Peter Truch, Senior Transportation Planning Engineer and Small Business Owner
Kelowna, BC

This will be a Zoom event, moderated by Dr. John Janmaat, and with a Q & A session.

Everyone is welcome to attend.

Apr. 21 – Starting a Conversation with Alanna Coady

How do shame and social support impact depressive symptoms for people living with chronic pain?

Wednesday, April 21,
12 Noon – 1 pm

Please join us for the next Starting a Conversation discussion series! These noon hour discussions are an informal opportunity for presenters to and audiences to explore a variety of topics and works-in-process. Everyone is welcome!

Please register via to receive the Zoom link.


Approximately one in five adult Canadians lives with chronic pain. Sixty percent of those with chronic pain also experience depression. Depressive symptoms related to pain increase with experiences of social invalidation, such as discounting the legitimacy of one’s pain, yet little is known about the affective mechanisms that link invalidation to harmful mental health outcomes. This study is the first to investigate shame as an affective pathway through which social invalidation can lead to depressive symptoms in the context of chronic pain. It also examines whether social support can protect against these harmful effects. As the first study carried out in partnership with The Bill Nelems Pain and Research Centre (BNPRC), the largest pain clinic in the BC Interior, this project involved developing and implementing the clinic’s research infrastructure, which can be used for future studies with pain populations in the Okanagan. By exploring how patients with pain seek and access formal and informal social support and what kinds of support they find most and least helpful (e.g., online forums, peer support groups), this work highlights peers with pain as an important but understudied resource of support to mitigate feelings of shame. Results will help to identify whether shame poses a promising treatment target for individuals with pain and inform psychotherapeutic and support group services within the network of BC community pain clinics associated with BNPRC.


Alanna Coady is currently completing her MA in Clinical Psychology at UBC Okanagan. Her research focuses on moral emotions as affective determinants of health, linking social relationships to mental and physical health outcomes. She is interested in research that can be translated into effective treatment services for those coping with chronic illness. Her work is supported by SSHRC and the Institute for Community Engaged Research.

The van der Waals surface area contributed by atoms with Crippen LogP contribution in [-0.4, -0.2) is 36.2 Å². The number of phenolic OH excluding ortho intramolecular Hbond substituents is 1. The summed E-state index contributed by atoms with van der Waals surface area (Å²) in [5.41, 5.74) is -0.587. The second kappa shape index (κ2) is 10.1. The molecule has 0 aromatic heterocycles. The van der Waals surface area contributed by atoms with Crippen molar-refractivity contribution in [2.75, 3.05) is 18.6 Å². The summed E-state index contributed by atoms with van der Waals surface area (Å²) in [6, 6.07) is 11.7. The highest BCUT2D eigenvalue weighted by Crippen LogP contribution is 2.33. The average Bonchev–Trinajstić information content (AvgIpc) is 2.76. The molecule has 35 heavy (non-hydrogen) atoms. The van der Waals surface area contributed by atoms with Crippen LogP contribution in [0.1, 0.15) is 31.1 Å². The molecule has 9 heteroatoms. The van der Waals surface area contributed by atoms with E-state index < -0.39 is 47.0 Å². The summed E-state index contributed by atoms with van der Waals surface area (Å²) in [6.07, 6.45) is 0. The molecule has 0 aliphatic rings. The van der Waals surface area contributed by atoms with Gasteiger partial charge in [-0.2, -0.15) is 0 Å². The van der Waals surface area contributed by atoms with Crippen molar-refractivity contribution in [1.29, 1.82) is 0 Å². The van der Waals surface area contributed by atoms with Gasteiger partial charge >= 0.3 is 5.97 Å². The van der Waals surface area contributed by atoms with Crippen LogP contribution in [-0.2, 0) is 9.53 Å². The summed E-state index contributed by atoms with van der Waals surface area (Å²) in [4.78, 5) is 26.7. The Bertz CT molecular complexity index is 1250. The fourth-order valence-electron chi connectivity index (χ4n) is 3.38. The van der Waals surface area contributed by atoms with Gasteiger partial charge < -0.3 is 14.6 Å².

March 23 – ICER is hiring!

Be our videographer this summer!

Deadline: April 16, 2021

The Institute for Community Engaged Research (ICER) has a Work Study opportunity this summer with our University / Community Video Speed Dating project.

May 1 – Aug.30
20/hrs / week (340 hrs total)

The project:
Working with the ICER director and coordinator, and under the mentorship of UBC Studios Okanagan, the student will contribute to part 1 of this project and work on background research and video profiling:

1A). The student will conduct physically-distanced video interviews with representatives from fifteen Okanagan-based community organizations to profile their work and identify their research needs.

1B) The student will produce short video bios of fifteen ICER members, these will highlight their current research interests and areas of expertise. These ICER member videos will sit on the institute’s website and be used in social media to introduce and connect researchers, students and potential community partners.

The student will be supervised by ICER Director, Dr. Jon Corbett, and ICER Coordinator, Joanne Carey and will be further mentored in the technical aspects of video production by our partner in this project UBC Studios Okanagan. The student will be responsible for co-planning, conducting and editing the video interviews. NB: The student’s safety will be paramount, and the style and design of the video will depend on best safety protocols at the time. For example, instead of face-to-face interviews, the videos could include the use of stock photos, audio, and video media.